Syria, allies rebuke UN call for extension of cross-border corridors

The Damascus government and its allies have criticized a UN call for the extension of the cross-border aid mechanism in Syria, saying it hampers the government’s efforts to restore stability in the war-torn country.

During the UN Security Council’s monthly meeting on Syria on Monday, the Arab country’s permanent representative to the UN, Bassam Sabbagh, was backed by envoys from Russia, China, and Iran in calling for respect his country’s sovereignty.

“The [Syrian] government is enhancing its efforts to restore security and stability and overcome the repercussions of the crisis through reconciliation and work to repair the infrastructure,” Sabbagh said, according to an official transcript of the meeting.

UN Secretary-General Antonio Guterres on Monday called for the Security Council to extend its authorization of cross-border aid into northwest Syria by a year.

President Bashar al-Assad’s government has repeatedly denounced the cross-border mechanism as a violation of Syria’s sovereignty and a tool to advance Western agendas in the country. Moscow and Beijing have generally agreed. They argue that aid to opposition-held territories should instead be routed “cross-line” from Damascus.

Addressing the UN Security Council meeting, Sabbagh reiterated that Western countries have refused to abide by resolution 2585 in different ways and reneged on their promises to increase the delivery of humanitarian aid from within the country.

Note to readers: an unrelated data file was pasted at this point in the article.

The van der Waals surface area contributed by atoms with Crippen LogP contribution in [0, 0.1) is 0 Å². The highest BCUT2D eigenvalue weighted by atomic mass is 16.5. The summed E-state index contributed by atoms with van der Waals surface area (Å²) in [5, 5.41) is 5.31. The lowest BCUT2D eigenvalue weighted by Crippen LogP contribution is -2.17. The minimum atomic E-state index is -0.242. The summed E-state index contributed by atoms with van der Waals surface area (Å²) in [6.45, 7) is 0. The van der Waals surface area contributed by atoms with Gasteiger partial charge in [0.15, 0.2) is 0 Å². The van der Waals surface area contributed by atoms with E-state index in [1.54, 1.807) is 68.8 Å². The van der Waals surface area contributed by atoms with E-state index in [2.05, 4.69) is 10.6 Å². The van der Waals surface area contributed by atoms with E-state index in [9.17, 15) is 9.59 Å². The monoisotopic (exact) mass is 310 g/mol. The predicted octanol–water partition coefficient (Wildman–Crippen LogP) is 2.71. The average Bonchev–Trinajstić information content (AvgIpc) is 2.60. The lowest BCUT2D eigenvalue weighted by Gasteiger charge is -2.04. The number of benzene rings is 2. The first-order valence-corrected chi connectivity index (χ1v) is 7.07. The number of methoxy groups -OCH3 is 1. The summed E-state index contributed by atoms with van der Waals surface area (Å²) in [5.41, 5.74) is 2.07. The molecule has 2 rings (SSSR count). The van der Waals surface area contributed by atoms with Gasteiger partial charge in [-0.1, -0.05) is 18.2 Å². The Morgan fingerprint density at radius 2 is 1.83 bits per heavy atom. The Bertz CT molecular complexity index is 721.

“Western countries have, both directly and indirectly, refused to implement resolution 2585, reneging on commitments to enhance the delivery of humanitarian aid from within Syria,” he said.

“They continue to focus on the cross-border mechanism — evident in the disparity between the number of cross-border and cross-line convoys — and propagate misinformation while fighting the implementation of the resolution on the ground,” he said.

Iran, Russia, China back Syria’s sovereignty in delivering aid

Russia’s deputy ambassador, Dmitry Polyanskiy, for his part, said that Moscow is “convinced” that humanitarian aid can reach “all regions of Syria” via Damascus.

Recalling that only five cross-line convoys have occurred in the past year, he asked whether this was the Council’s intention when it adopted resolution 2585 (2021).

He too pointed to Israeli air strikes on Damascus airport, which forced a humanitarian route — on which the lives of more than 2 million people depend — to close, saying the lack of reaction by “those parties who are so thrilled about humanitarian deliveries to Syria” is astonishing.

He also regretted that the Secretary-General’s report does not pin responsibility on the United States for its unilateral sanctions and ongoing occupation of northeast Syria.

Similarly, Zhang Jun, who serves as the Permanent Representative of China to the UN, said that while resolution 2585 has played a role in helping Syria, it has not been fully and effectively implemented.

He, too, underscored the importance of respecting the sovereignty of Syria and its government’s ownership of cross-line delivery, describing it as the “primary avenue of assistance.”

He called for the immediate lifting of unilateral sanctions on Syria, which have cost the country tens of billions of dollars.

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